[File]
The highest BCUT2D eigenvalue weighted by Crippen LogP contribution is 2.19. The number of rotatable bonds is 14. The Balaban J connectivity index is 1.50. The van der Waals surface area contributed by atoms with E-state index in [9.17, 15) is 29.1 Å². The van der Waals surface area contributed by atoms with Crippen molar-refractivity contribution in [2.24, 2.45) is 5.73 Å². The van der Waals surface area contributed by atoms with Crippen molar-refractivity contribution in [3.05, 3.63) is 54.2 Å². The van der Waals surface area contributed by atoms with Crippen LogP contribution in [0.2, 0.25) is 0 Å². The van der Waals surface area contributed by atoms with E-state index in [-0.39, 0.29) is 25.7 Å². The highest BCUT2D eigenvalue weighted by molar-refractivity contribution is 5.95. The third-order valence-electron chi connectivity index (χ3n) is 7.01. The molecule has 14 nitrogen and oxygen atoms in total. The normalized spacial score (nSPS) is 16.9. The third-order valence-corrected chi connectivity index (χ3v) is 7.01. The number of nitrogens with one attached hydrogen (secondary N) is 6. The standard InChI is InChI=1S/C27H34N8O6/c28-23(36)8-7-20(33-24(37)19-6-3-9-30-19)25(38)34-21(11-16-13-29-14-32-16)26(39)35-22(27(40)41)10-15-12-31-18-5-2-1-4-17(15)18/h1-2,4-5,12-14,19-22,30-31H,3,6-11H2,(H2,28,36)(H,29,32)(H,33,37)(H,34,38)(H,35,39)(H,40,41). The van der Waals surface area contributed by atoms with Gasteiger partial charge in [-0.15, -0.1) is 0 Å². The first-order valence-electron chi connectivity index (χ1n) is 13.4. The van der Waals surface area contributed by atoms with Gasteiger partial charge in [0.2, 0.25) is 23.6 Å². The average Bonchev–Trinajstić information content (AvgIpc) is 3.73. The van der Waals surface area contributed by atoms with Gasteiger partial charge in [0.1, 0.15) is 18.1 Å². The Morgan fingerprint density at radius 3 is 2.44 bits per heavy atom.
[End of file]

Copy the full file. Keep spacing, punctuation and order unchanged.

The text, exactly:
The highest BCUT2D eigenvalue weighted by Crippen LogP contribution is 2.19. The number of rotatable bonds is 14. The Balaban J connectivity index is 1.50. The van der Waals surface area contributed by atoms with E-state index in [9.17, 15) is 29.1 Å². The van der Waals surface area contributed by atoms with Crippen molar-refractivity contribution in [2.24, 2.45) is 5.73 Å². The van der Waals surface area contributed by atoms with Crippen molar-refractivity contribution in [3.05, 3.63) is 54.2 Å². The van der Waals surface area contributed by atoms with Crippen LogP contribution in [0.2, 0.25) is 0 Å². The van der Waals surface area contributed by atoms with E-state index in [-0.39, 0.29) is 25.7 Å². The highest BCUT2D eigenvalue weighted by molar-refractivity contribution is 5.95. The third-order valence-electron chi connectivity index (χ3n) is 7.01. The molecule has 14 nitrogen and oxygen atoms in total. The normalized spacial score (nSPS) is 16.9. The third-order valence-corrected chi connectivity index (χ3v) is 7.01. The number of nitrogens with one attached hydrogen (secondary N) is 6. The standard InChI is InChI=1S/C27H34N8O6/c28-23(36)8-7-20(33-24(37)19-6-3-9-30-19)25(38)34-21(11-16-13-29-14-32-16)26(39)35-22(27(40)41)10-15-12-31-18-5-2-1-4-17(15)18/h1-2,4-5,12-14,19-22,30-31H,3,6-11H2,(H2,28,36)(H,29,32)(H,33,37)(H,34,38)(H,35,39)(H,40,41). The van der Waals surface area contributed by atoms with Gasteiger partial charge in [-0.15, -0.1) is 0 Å². The first-order valence-electron chi connectivity index (χ1n) is 13.4. The van der Waals surface area contributed by atoms with Gasteiger partial charge in [0.2, 0.25) is 23.6 Å². The average Bonchev–Trinajstić information content (AvgIpc) is 3.73. The van der Waals surface area contributed by atoms with Gasteiger partial charge in [0.1, 0.15) is 18.1 Å². The Morgan fingerprint density at radius 3 is 2.44 bits per heavy atom.